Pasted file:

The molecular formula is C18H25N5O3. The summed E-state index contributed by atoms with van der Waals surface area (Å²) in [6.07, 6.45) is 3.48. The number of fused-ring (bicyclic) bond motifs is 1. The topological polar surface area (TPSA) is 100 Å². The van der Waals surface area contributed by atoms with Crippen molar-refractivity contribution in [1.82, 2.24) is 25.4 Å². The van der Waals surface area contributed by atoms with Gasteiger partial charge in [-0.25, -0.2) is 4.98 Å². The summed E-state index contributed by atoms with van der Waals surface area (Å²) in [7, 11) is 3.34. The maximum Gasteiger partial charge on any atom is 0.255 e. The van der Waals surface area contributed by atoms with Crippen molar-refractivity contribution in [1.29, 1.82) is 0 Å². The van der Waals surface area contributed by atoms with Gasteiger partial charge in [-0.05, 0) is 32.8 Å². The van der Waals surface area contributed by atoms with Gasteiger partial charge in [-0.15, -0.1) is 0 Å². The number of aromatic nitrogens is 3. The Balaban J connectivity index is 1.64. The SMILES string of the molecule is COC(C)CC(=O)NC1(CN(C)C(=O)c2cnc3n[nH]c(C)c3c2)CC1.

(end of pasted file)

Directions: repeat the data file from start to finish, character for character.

The molecular formula is C18H25N5O3. The summed E-state index contributed by atoms with van der Waals surface area (Å²) in [6.07, 6.45) is 3.48. The number of fused-ring (bicyclic) bond motifs is 1. The topological polar surface area (TPSA) is 100 Å². The van der Waals surface area contributed by atoms with Crippen molar-refractivity contribution in [1.82, 2.24) is 25.4 Å². The van der Waals surface area contributed by atoms with Gasteiger partial charge in [-0.25, -0.2) is 4.98 Å². The summed E-state index contributed by atoms with van der Waals surface area (Å²) in [7, 11) is 3.34. The maximum Gasteiger partial charge on any atom is 0.255 e. The van der Waals surface area contributed by atoms with Crippen molar-refractivity contribution in [1.29, 1.82) is 0 Å². The van der Waals surface area contributed by atoms with Gasteiger partial charge in [-0.05, 0) is 32.8 Å². The van der Waals surface area contributed by atoms with Gasteiger partial charge in [-0.15, -0.1) is 0 Å². The number of aromatic nitrogens is 3. The Balaban J connectivity index is 1.64. The SMILES string of the molecule is COC(C)CC(=O)NC1(CN(C)C(=O)c2cnc3n[nH]c(C)c3c2)CC1.